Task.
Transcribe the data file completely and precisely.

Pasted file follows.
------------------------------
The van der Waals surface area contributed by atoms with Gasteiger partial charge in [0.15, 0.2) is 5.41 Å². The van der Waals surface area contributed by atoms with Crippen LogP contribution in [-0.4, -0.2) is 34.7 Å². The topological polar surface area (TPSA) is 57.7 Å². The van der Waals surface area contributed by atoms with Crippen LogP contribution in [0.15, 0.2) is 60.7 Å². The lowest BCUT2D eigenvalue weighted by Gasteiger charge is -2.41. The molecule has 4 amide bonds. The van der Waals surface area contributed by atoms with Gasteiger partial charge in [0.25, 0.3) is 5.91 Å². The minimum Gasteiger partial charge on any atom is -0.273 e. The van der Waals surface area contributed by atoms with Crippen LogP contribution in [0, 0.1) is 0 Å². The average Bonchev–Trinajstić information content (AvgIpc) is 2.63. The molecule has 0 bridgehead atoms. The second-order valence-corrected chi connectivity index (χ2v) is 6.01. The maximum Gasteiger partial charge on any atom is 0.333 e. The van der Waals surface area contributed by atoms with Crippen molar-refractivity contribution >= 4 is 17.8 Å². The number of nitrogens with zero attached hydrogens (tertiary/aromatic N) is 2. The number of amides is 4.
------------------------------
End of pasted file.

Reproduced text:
The van der Waals surface area contributed by atoms with Gasteiger partial charge in [0.15, 0.2) is 5.41 Å². The van der Waals surface area contributed by atoms with Crippen LogP contribution in [-0.4, -0.2) is 34.7 Å². The topological polar surface area (TPSA) is 57.7 Å². The van der Waals surface area contributed by atoms with Crippen LogP contribution in [0.15, 0.2) is 60.7 Å². The lowest BCUT2D eigenvalue weighted by Gasteiger charge is -2.41. The molecule has 4 amide bonds. The van der Waals surface area contributed by atoms with Gasteiger partial charge in [0.25, 0.3) is 5.91 Å². The minimum Gasteiger partial charge on any atom is -0.273 e. The van der Waals surface area contributed by atoms with Crippen LogP contribution in [0, 0.1) is 0 Å². The average Bonchev–Trinajstić information content (AvgIpc) is 2.63. The molecule has 0 bridgehead atoms. The second-order valence-corrected chi connectivity index (χ2v) is 6.01. The maximum Gasteiger partial charge on any atom is 0.333 e. The van der Waals surface area contributed by atoms with Crippen molar-refractivity contribution >= 4 is 17.8 Å². The number of nitrogens with zero attached hydrogens (tertiary/aromatic N) is 2. The number of amides is 4.